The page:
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In a recent interview I was asked the following question on a white board:

What is the name of this format “.//[@id=\'nosession\']/form/div[1]/input”?

I literally had no idea how to answer this, because I have never seen its format before. I know that it looks like a FindElement piece but I have never seen @id before the id and never have I come accross a \'nosession\' id before. Have any of you seen this? and how would you handle answering this question?

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up vote 10 down vote accepted

Looks like XPath locator to me, but this is not all.

TL;DR: Technical part of the question is just starting point to showcase your skills and experience.

When answering such technical interviewing questions, goal (unless you are explicitly said so) is not to give shortest answer, but to start conversation where you can showcase your skills and experience.

So after mentioning that string above is XPath locator (which is technical part of the answer), I would also mentioned how and why it is used, what are pros and cons, etc, like: locating web page elements by XPath is quite fragile, better way is (in order of preference) locate elements by id, name or CSS class, or by text.

In discussion you can also show that you have real-life experience of using mentioned technology. So (in case above) I would also asked if developers are open to add ids/names (with the goal to avoid using XPath if possible). If you are interviewing for a position of automated tester to write selenium test for outside web pages where your company have no control over the page code (developer will not help your testing by adding ids or names), then brace for locating elements by XPath, and prepare for constant breakage of your tests after slight page design changes.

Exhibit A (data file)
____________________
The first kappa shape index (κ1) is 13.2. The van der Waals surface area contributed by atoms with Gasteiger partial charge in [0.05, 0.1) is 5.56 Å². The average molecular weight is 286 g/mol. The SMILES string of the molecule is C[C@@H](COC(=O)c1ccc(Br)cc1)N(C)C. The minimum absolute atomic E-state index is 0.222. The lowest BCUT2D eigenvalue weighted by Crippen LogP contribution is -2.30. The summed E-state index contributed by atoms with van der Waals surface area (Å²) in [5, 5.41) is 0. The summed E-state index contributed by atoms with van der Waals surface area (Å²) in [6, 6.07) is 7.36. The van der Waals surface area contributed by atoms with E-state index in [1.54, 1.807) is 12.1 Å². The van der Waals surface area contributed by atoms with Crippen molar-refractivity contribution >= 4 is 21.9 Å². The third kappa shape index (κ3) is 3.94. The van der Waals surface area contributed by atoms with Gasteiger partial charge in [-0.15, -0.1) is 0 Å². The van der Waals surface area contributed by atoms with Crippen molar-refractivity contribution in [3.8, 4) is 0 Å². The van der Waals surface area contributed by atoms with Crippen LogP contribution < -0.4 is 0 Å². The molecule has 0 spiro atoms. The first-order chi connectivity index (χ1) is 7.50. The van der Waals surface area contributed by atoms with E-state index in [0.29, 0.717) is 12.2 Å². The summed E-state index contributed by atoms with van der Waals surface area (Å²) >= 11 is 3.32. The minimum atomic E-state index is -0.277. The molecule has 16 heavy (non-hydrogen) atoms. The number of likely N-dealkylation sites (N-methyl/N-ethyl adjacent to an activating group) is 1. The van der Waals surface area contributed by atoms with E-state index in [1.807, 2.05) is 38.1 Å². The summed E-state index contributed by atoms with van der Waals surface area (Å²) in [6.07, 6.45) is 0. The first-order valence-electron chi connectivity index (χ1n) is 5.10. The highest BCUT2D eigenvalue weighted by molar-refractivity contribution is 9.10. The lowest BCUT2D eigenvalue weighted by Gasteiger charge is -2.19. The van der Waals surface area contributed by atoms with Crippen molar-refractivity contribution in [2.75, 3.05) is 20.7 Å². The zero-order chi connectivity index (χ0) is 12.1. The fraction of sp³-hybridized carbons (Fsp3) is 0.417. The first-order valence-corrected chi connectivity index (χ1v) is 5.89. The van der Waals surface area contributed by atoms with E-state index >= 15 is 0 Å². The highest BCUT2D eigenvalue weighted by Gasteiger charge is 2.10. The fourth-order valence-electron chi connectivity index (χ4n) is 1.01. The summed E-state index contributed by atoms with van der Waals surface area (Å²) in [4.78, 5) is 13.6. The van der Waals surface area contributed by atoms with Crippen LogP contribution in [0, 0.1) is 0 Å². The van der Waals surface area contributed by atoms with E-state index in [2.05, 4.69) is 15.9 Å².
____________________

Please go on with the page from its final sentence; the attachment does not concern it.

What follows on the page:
Another angle would be to ask interviewer how deep into XPath they want me to go (analyzing what exactly this locator finds). As I said, because my developers cooperate (and I can add ids/names myself when needed), so if they need XPath guru, I would need to brush up my (rusty) skills for a position relying on XPath so heavily. But my gut feeling is (unless job description asks for XPath guru) such admission will show interviewer that I am aware of level of my skills (and need to enhance them), and would not be counted against me. Also, if XPath was mentioned in job description, prudent action would be to brush up on basics before interview (so such basic XPath question would be a softball for you).

Basically in answering question like this will help to show how technical problems relate to communication problems and people problems and to show that you do know the consequences and you did learned the lessons (if you do and did), to show experience beyond classroom knowledge. Best would be to mention some real life war story (if you have one) how your experience was beneficial.

From XPath you can move discussion i.e. how last-minute design changes can cause massive failure of automated tests using XPath (and how to make shared locators so you change them in one place), or commiserate how heroic week was needed to fix release (and better, what you learned, what changes you suggest to avoid such heroics next time).

This kind of real-life experience (debating real life war stories) cannot be faked (faking is easy to detect). So even if you do not identify the format correctly (or missed some fine points of XPath syntax) you can still show off your real life experience. One can learn XPath syntax in a week. Experience is much slower.

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I'll start a conversation by saying it looks like an xpath.

Then I'll explain what element it is for and then start a talk about how it would work and share my knowledge around xpaths.

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Answer in Short

This is Xpath .//[@id=\'nosession\']/form/div[1]/input

Which means, the Xpath is trying to find out an any html element on page, which has id as nosession. Inside the nosession element we have a form with multiple div tags in it and we are selecting first div[1]. Inside first div tag we are finding for input element.

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